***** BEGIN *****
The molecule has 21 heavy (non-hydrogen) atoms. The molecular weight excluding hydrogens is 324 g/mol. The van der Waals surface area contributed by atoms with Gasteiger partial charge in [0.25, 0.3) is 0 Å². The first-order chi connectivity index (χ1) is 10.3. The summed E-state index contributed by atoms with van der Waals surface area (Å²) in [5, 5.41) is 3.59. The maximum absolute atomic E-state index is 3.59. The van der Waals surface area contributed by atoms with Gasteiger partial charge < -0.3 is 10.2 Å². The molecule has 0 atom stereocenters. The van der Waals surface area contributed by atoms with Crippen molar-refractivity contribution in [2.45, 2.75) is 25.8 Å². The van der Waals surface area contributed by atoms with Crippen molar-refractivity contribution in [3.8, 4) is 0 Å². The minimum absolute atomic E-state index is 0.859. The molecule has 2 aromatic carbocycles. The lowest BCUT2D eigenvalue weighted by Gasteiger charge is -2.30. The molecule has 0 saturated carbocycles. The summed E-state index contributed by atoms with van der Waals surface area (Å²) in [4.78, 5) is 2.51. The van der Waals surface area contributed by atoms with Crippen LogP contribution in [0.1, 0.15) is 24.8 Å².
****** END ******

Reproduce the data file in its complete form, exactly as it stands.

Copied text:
The molecule has 21 heavy (non-hydrogen) atoms. The molecular weight excluding hydrogens is 324 g/mol. The van der Waals surface area contributed by atoms with Gasteiger partial charge in [0.25, 0.3) is 0 Å². The first-order chi connectivity index (χ1) is 10.3. The summed E-state index contributed by atoms with van der Waals surface area (Å²) in [5, 5.41) is 3.59. The maximum absolute atomic E-state index is 3.59. The van der Waals surface area contributed by atoms with Gasteiger partial charge < -0.3 is 10.2 Å². The molecule has 0 atom stereocenters. The van der Waals surface area contributed by atoms with Crippen molar-refractivity contribution in [2.45, 2.75) is 25.8 Å². The van der Waals surface area contributed by atoms with Crippen molar-refractivity contribution in [3.8, 4) is 0 Å². The minimum absolute atomic E-state index is 0.859. The molecule has 2 aromatic carbocycles. The lowest BCUT2D eigenvalue weighted by Gasteiger charge is -2.30. The molecule has 0 saturated carbocycles. The summed E-state index contributed by atoms with van der Waals surface area (Å²) in [4.78, 5) is 2.51. The van der Waals surface area contributed by atoms with Crippen LogP contribution in [0.1, 0.15) is 24.8 Å².